Start Praying Now

Ok, we just irrigated Luke’s cecostomy, which basically means he just received an enema. Now we will see if his colon is working. Could y’all pray for God to “wake up” Luke’s colon, so that things begin moving through it and out. It would be cool for you to pray now and then read the rest of this later.

Last November, I wrote this post and I am copying it here again.

This idea of Luke’s intestines “waking up” make me think of two things: The Gospel and the TV show “Lost”. There was a period of time in America called The Great Awakening (1730-1740′s). From Wikipedia, “Pulling away from ritual and ceremony, the Great Awakening made religion intensely personal to the average person by fostering a deep sense of spiritual guilt and redemption, and by encouraging introspection and a commitment to a new standard of personal morality.” Two dead dudes (they were not dead at the time) that God used during this time were George Whitfield and Jonathan Edwards. What Jesus did through these guys was nothing short of the miraculous. Basically, religious people who thought they were Christians, were struck by the preaching of Whitfield and Edwards, and came to the conclusion that they were not Christians and responded to the gospel of grace with faith and repentance. They repented of their “churchianity”, something that needs to happen here in the American South.

Much like The Great Awakening, Luke’s colon needs a “great awakening”.

I also thought of the last season of “Lost”. If you haven’t seen “Lost” (and you need to, go ahead and put it in your Netflix queque), these clips may not mean much, but when I saw them last May, I was struck with how they parallel with the Gospel. The whole point of the Gospel is that our hearts need to be “awakened” with grace. Without grace, our hearts are dead and cold, so we need Someone from the outside, Christ, to come and awaken our hearts and remember who God is and who we are. Notice in these clips, that someone’s “awakening” happens when someone from the outside touches them. We are unable to spiritually awaken ourselves. That is what these clips are about (note: the pluralistic theology of the writers doesn’t quite fit with historic Christian orthodoxy, but the point of being awakened still stands).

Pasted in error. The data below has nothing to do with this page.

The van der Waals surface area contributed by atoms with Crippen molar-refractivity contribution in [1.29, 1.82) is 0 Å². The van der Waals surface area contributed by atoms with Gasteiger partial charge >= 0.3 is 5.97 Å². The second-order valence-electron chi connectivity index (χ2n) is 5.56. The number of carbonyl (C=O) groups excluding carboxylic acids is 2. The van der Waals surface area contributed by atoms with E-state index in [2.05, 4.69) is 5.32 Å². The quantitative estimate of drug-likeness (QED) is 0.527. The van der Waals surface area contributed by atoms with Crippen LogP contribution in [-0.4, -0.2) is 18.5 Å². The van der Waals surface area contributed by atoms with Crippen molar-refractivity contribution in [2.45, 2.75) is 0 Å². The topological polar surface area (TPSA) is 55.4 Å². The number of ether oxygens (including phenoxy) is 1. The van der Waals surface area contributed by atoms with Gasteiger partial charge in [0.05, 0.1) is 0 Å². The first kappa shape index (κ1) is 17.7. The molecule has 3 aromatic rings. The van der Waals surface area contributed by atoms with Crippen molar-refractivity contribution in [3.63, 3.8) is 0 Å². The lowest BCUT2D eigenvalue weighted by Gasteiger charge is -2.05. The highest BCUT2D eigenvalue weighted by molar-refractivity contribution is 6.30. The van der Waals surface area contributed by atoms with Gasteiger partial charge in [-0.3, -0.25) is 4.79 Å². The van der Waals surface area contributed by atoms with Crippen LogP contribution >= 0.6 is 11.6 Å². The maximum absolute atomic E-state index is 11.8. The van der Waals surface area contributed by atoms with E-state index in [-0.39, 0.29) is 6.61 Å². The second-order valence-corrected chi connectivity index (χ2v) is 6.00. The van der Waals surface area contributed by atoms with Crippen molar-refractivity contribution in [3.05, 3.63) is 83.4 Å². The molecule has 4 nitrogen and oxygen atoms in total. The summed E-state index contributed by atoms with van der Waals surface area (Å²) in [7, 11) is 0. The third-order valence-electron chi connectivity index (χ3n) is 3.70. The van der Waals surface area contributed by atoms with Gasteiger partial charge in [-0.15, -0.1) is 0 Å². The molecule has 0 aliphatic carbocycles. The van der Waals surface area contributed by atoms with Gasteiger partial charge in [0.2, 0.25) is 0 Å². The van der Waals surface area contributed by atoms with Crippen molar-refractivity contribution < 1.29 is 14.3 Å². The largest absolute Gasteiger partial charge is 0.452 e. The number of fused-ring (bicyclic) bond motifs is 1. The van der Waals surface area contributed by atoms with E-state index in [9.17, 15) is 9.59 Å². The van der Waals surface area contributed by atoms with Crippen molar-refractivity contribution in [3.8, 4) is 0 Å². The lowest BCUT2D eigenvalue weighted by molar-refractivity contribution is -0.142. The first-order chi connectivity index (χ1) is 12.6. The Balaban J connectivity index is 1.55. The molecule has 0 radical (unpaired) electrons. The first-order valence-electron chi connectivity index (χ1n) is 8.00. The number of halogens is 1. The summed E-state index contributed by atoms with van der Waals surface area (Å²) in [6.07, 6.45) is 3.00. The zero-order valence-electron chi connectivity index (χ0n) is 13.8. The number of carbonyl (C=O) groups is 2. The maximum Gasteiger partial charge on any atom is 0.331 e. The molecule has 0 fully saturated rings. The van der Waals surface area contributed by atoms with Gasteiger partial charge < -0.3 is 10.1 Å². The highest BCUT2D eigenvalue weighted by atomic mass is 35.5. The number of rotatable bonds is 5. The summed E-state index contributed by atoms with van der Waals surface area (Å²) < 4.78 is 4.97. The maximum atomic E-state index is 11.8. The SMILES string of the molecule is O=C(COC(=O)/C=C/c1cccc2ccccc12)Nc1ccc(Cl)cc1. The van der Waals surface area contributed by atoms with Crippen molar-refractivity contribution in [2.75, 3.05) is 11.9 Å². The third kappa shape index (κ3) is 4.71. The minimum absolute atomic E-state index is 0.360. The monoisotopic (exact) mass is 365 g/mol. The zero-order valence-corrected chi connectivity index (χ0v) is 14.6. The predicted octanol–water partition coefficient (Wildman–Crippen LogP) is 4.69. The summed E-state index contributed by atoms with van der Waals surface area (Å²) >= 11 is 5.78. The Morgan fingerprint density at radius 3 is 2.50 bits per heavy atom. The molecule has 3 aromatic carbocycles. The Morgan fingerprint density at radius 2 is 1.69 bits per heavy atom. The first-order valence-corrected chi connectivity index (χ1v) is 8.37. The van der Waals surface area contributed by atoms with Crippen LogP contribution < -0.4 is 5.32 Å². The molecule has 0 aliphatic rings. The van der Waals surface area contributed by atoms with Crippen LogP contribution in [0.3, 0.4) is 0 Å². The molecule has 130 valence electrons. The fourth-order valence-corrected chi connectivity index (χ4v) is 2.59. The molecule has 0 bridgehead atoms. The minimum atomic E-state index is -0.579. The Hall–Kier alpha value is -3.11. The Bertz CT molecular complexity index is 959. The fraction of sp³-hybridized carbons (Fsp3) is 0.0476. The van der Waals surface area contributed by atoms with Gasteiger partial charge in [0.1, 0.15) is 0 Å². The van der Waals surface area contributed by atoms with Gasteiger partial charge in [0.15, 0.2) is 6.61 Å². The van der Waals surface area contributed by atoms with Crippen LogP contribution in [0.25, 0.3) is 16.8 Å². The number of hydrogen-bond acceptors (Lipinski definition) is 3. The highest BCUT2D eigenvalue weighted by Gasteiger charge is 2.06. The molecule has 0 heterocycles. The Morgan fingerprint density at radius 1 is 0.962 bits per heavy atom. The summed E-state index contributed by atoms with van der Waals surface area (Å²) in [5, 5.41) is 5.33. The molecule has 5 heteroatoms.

To continue this theme of “awake” here is a little Mumford and Sons:

Quick Update

I am writing tonight from the 8th floor of Brenner’s Children’s Hospital in Winston-Salem. We’ve been down this road before (today was Luke’s 4th surgery in our journey of his colon disease). Everything went as planned today. The first day is always the hardest on Luke. He is very sad. As the week progresses, he will become more himself.

There is not much to report tonight. As Tom Petty says, “The waiting is the hardest part.” That is what we will be doing for the next 5-7 days. Waiting for a bowel movement. Not sure yet what we will do if that doesn’t happen.

I will have more to write about as the week progresses. I will leave you with this one nugget though. In my sermon yesterday at Grace Foothills, I gave an example of not believing the gospel when we are not showing loving-kindness (hesed in the Hebrew) to a waitress or someone in customer service when they are not serving us all that well. Wouldn’t you know it, that as we were checking into the Ronald McDonald House last night, the weekend manager was extremely condescending and rude to me (very atypical of the Ronald McDonald House, by the way). How did I respond? Let’s just say that for a moment, I was not believing the gospel for myself. I was not kind to this woman. What went down in my heart reminded me of this:

I had forgotten God’s pervasive love and grace for me. Worst of all, my kids saw my response. What was it that the Apostle Paul said? “Who will rescue me from this body of death? Thanks be to God who delivers me through Jesus Christ our Lord!” (Romans 7: 24-25).

This Sunday, I will begin a new sermon series at Grace Foothills for the summer. We will be looking at the book of Ruth for the next 8 weeks. Here is the intro to the series that we are using:

“Whether they are thrilled by the love story of Ruth and Boaz or encouraged by a happy ending for Naomi, many people are drawn to the book of Ruth. But though the story is indeed charming, Ruth is included in Scripture for more than our entertainment. Ruth’s message is theological, rooted in God’s oversight of the movement of redemptive history that climaxes in the person and work of Christ.”

Should be a very cool sermon series. Since this is a love story, I wouldn’t be surprised if this clip didn’t find itself in the sermon:

Beautiful Mess

Last Saturday, I was hanging at Harmon Field, which is THE place in Polk County to be on a Saturday. There was lots of activity and one of the highlights of the day was seeing the new band in our community, Beautiful Mess. You may be asking, “Beautiful Mess? Haven’t heard of them.” Do you remember the first time you saw U2 perform on TV? Here they are in 1980:

And now:

It got me thinking about Beautiful Mess’ first performance at Harmon Field last Saturday. Here it is:

What if Beautiful Mess were the next U2? Am I overreaching? Probably. But, hey, a dude can dream.

Their performance made me think of the first time I saw Glee cover the best song in the whole history of music:

I knew after I saw that the the creators of Glee were on to something.

I am already tinkering with my text for my next sermon, “And lead us not into temptation, but deliver us from evil (Matthew 6:13).” As always, there is plenty to say about these passages in the Sermon on the Mount. As I was surfing the net tonight, this song jumped out to me as a potential sermon illustration for this passage: